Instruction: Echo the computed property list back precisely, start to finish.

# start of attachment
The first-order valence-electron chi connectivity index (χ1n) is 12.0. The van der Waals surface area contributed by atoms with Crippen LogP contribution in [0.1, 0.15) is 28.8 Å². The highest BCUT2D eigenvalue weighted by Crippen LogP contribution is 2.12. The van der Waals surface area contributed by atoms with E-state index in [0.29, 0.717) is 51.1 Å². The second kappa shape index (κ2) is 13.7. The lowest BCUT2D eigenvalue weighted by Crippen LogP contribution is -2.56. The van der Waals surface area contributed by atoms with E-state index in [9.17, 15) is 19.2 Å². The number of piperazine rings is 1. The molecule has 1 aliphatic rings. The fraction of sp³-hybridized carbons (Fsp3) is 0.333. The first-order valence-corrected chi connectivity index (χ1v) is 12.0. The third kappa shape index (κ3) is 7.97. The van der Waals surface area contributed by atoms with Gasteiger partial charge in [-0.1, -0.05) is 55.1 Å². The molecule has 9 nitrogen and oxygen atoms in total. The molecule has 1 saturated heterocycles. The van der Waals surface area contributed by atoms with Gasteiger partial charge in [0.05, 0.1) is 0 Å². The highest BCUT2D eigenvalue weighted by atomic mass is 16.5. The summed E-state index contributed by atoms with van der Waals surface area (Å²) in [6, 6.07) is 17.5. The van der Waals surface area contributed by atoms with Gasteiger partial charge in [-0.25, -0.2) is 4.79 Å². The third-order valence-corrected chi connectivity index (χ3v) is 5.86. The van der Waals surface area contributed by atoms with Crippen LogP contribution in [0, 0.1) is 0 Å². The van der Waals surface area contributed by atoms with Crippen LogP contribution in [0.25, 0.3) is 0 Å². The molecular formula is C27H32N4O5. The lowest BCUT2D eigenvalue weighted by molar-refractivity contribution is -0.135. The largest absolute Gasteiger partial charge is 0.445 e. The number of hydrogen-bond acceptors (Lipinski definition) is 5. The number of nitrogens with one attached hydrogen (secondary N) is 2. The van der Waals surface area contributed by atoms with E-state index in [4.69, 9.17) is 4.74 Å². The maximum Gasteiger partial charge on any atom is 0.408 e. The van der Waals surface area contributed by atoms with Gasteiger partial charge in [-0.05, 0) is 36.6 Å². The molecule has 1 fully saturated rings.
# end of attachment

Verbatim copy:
The first-order valence-electron chi connectivity index (χ1n) is 12.0. The van der Waals surface area contributed by atoms with Crippen LogP contribution in [0.1, 0.15) is 28.8 Å². The highest BCUT2D eigenvalue weighted by Crippen LogP contribution is 2.12. The van der Waals surface area contributed by atoms with E-state index in [0.29, 0.717) is 51.1 Å². The second kappa shape index (κ2) is 13.7. The lowest BCUT2D eigenvalue weighted by Crippen LogP contribution is -2.56. The van der Waals surface area contributed by atoms with E-state index in [9.17, 15) is 19.2 Å². The number of piperazine rings is 1. The molecule has 1 aliphatic rings. The fraction of sp³-hybridized carbons (Fsp3) is 0.333. The first-order valence-corrected chi connectivity index (χ1v) is 12.0. The third kappa shape index (κ3) is 7.97. The van der Waals surface area contributed by atoms with Gasteiger partial charge in [-0.1, -0.05) is 55.1 Å². The molecule has 9 nitrogen and oxygen atoms in total. The molecule has 1 saturated heterocycles. The van der Waals surface area contributed by atoms with Gasteiger partial charge in [0.05, 0.1) is 0 Å². The highest BCUT2D eigenvalue weighted by atomic mass is 16.5. The summed E-state index contributed by atoms with van der Waals surface area (Å²) in [6, 6.07) is 17.5. The van der Waals surface area contributed by atoms with Gasteiger partial charge in [-0.25, -0.2) is 4.79 Å². The third-order valence-corrected chi connectivity index (χ3v) is 5.86. The van der Waals surface area contributed by atoms with Crippen LogP contribution in [0, 0.1) is 0 Å². The van der Waals surface area contributed by atoms with Crippen LogP contribution in [0.25, 0.3) is 0 Å². The molecular formula is C27H32N4O5. The lowest BCUT2D eigenvalue weighted by molar-refractivity contribution is -0.135. The largest absolute Gasteiger partial charge is 0.445 e. The number of hydrogen-bond acceptors (Lipinski definition) is 5. The number of nitrogens with one attached hydrogen (secondary N) is 2. The van der Waals surface area contributed by atoms with E-state index in [4.69, 9.17) is 4.74 Å². The maximum Gasteiger partial charge on any atom is 0.408 e. The van der Waals surface area contributed by atoms with Gasteiger partial charge in [-0.05, 0) is 36.6 Å². The molecule has 1 fully saturated rings.